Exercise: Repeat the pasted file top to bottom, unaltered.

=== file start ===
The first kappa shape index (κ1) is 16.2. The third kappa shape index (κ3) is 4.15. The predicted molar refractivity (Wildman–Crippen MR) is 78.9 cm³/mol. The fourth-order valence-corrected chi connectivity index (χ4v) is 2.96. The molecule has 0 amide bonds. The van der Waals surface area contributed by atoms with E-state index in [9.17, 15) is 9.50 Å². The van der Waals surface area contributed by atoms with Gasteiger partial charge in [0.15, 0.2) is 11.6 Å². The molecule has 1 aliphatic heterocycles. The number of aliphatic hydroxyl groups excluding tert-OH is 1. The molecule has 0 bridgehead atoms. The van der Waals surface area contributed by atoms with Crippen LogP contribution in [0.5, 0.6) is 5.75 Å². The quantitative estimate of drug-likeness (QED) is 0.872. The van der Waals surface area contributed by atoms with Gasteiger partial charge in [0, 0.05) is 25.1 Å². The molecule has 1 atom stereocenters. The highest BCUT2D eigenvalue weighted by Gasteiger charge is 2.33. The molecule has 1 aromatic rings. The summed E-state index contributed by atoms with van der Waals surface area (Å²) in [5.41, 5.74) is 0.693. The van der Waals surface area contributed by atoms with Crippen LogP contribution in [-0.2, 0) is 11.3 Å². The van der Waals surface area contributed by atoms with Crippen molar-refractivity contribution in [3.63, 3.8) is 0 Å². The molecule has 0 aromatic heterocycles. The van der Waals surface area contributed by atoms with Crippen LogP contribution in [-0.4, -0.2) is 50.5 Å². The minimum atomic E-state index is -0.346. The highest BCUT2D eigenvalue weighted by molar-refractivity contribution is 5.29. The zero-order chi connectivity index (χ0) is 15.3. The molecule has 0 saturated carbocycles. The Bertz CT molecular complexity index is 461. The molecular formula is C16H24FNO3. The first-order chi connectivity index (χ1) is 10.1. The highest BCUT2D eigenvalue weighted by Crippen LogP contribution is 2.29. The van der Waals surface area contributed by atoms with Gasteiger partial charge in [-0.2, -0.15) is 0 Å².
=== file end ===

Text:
The first kappa shape index (κ1) is 16.2. The third kappa shape index (κ3) is 4.15. The predicted molar refractivity (Wildman–Crippen MR) is 78.9 cm³/mol. The fourth-order valence-corrected chi connectivity index (χ4v) is 2.96. The molecule has 0 amide bonds. The van der Waals surface area contributed by atoms with E-state index in [9.17, 15) is 9.50 Å². The van der Waals surface area contributed by atoms with Gasteiger partial charge in [0.15, 0.2) is 11.6 Å². The molecule has 1 aliphatic heterocycles. The number of aliphatic hydroxyl groups excluding tert-OH is 1. The molecule has 0 bridgehead atoms. The van der Waals surface area contributed by atoms with Crippen LogP contribution in [0.5, 0.6) is 5.75 Å². The quantitative estimate of drug-likeness (QED) is 0.872. The van der Waals surface area contributed by atoms with Gasteiger partial charge in [0, 0.05) is 25.1 Å². The molecule has 1 atom stereocenters. The highest BCUT2D eigenvalue weighted by Gasteiger charge is 2.33. The molecule has 1 aromatic rings. The summed E-state index contributed by atoms with van der Waals surface area (Å²) in [5.41, 5.74) is 0.693. The van der Waals surface area contributed by atoms with Crippen LogP contribution in [-0.2, 0) is 11.3 Å². The van der Waals surface area contributed by atoms with Crippen molar-refractivity contribution in [3.63, 3.8) is 0 Å². The molecule has 0 aromatic heterocycles. The van der Waals surface area contributed by atoms with Crippen LogP contribution in [-0.4, -0.2) is 50.5 Å². The minimum atomic E-state index is -0.346. The highest BCUT2D eigenvalue weighted by molar-refractivity contribution is 5.29. The zero-order chi connectivity index (χ0) is 15.3. The molecule has 0 saturated carbocycles. The Bertz CT molecular complexity index is 461. The molecular formula is C16H24FNO3. The first-order chi connectivity index (χ1) is 10.1. The highest BCUT2D eigenvalue weighted by Crippen LogP contribution is 2.29. The van der Waals surface area contributed by atoms with Gasteiger partial charge in [-0.2, -0.15) is 0 Å².